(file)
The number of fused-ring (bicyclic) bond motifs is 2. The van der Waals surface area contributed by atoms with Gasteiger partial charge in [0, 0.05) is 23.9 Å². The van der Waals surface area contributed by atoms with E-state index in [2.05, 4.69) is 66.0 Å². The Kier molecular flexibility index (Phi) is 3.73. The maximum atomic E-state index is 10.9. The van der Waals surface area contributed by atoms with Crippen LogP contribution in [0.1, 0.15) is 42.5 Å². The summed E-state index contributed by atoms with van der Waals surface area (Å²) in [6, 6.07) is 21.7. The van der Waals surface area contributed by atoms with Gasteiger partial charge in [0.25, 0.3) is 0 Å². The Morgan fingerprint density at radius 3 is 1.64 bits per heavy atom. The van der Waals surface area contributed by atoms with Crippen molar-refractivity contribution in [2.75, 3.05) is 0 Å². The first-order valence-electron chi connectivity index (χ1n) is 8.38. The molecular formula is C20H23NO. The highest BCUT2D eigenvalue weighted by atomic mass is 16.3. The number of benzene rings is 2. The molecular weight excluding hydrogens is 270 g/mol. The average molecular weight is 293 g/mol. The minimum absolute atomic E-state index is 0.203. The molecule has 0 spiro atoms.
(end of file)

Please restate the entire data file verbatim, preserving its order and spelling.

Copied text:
The number of fused-ring (bicyclic) bond motifs is 2. The van der Waals surface area contributed by atoms with Gasteiger partial charge in [0, 0.05) is 23.9 Å². The van der Waals surface area contributed by atoms with E-state index in [2.05, 4.69) is 66.0 Å². The Kier molecular flexibility index (Phi) is 3.73. The maximum atomic E-state index is 10.9. The van der Waals surface area contributed by atoms with Crippen LogP contribution in [0.1, 0.15) is 42.5 Å². The summed E-state index contributed by atoms with van der Waals surface area (Å²) in [6, 6.07) is 21.7. The van der Waals surface area contributed by atoms with Gasteiger partial charge in [0.25, 0.3) is 0 Å². The Morgan fingerprint density at radius 3 is 1.64 bits per heavy atom. The van der Waals surface area contributed by atoms with Crippen molar-refractivity contribution in [2.75, 3.05) is 0 Å². The first-order valence-electron chi connectivity index (χ1n) is 8.38. The molecular formula is C20H23NO. The highest BCUT2D eigenvalue weighted by atomic mass is 16.3. The number of benzene rings is 2. The molecular weight excluding hydrogens is 270 g/mol. The average molecular weight is 293 g/mol. The minimum absolute atomic E-state index is 0.203. The molecule has 0 spiro atoms.